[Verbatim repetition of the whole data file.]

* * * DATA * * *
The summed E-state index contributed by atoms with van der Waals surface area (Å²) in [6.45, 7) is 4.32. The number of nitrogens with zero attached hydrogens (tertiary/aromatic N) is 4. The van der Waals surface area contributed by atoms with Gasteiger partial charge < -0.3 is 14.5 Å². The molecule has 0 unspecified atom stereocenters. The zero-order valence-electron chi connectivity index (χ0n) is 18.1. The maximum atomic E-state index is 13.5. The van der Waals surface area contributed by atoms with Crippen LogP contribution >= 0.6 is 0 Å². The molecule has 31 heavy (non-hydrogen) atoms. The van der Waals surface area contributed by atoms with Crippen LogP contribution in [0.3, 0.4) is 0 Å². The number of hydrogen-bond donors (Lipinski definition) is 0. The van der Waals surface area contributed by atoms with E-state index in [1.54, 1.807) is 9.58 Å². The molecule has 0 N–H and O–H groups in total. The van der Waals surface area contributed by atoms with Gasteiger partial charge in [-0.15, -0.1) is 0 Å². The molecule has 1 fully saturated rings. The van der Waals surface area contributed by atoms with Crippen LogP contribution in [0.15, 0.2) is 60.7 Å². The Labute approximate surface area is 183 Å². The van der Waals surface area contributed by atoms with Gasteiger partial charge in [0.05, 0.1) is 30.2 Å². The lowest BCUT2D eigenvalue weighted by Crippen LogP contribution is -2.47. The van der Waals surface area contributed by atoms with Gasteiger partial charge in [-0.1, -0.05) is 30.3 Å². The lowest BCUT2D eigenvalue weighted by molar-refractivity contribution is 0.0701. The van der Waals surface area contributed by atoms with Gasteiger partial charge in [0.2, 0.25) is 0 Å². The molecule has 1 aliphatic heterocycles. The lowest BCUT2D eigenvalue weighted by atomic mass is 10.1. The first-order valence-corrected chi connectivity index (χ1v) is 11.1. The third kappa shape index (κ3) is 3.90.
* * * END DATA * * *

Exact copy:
The summed E-state index contributed by atoms with van der Waals surface area (Å²) in [6.45, 7) is 4.32. The number of nitrogens with zero attached hydrogens (tertiary/aromatic N) is 4. The van der Waals surface area contributed by atoms with Gasteiger partial charge < -0.3 is 14.5 Å². The molecule has 0 unspecified atom stereocenters. The zero-order valence-electron chi connectivity index (χ0n) is 18.1. The maximum atomic E-state index is 13.5. The van der Waals surface area contributed by atoms with Crippen LogP contribution >= 0.6 is 0 Å². The molecule has 31 heavy (non-hydrogen) atoms. The van der Waals surface area contributed by atoms with Crippen LogP contribution in [0.3, 0.4) is 0 Å². The number of hydrogen-bond donors (Lipinski definition) is 0. The van der Waals surface area contributed by atoms with E-state index in [1.54, 1.807) is 9.58 Å². The molecule has 0 N–H and O–H groups in total. The van der Waals surface area contributed by atoms with Gasteiger partial charge in [-0.15, -0.1) is 0 Å². The molecule has 1 fully saturated rings. The van der Waals surface area contributed by atoms with Crippen LogP contribution in [0.15, 0.2) is 60.7 Å². The Labute approximate surface area is 183 Å². The van der Waals surface area contributed by atoms with Gasteiger partial charge in [0.05, 0.1) is 30.2 Å². The lowest BCUT2D eigenvalue weighted by Crippen LogP contribution is -2.47. The van der Waals surface area contributed by atoms with Gasteiger partial charge in [-0.1, -0.05) is 30.3 Å². The lowest BCUT2D eigenvalue weighted by molar-refractivity contribution is 0.0701. The van der Waals surface area contributed by atoms with Gasteiger partial charge in [0.2, 0.25) is 0 Å². The molecule has 1 aliphatic heterocycles. The lowest BCUT2D eigenvalue weighted by atomic mass is 10.1. The first-order valence-corrected chi connectivity index (χ1v) is 11.1. The third kappa shape index (κ3) is 3.90.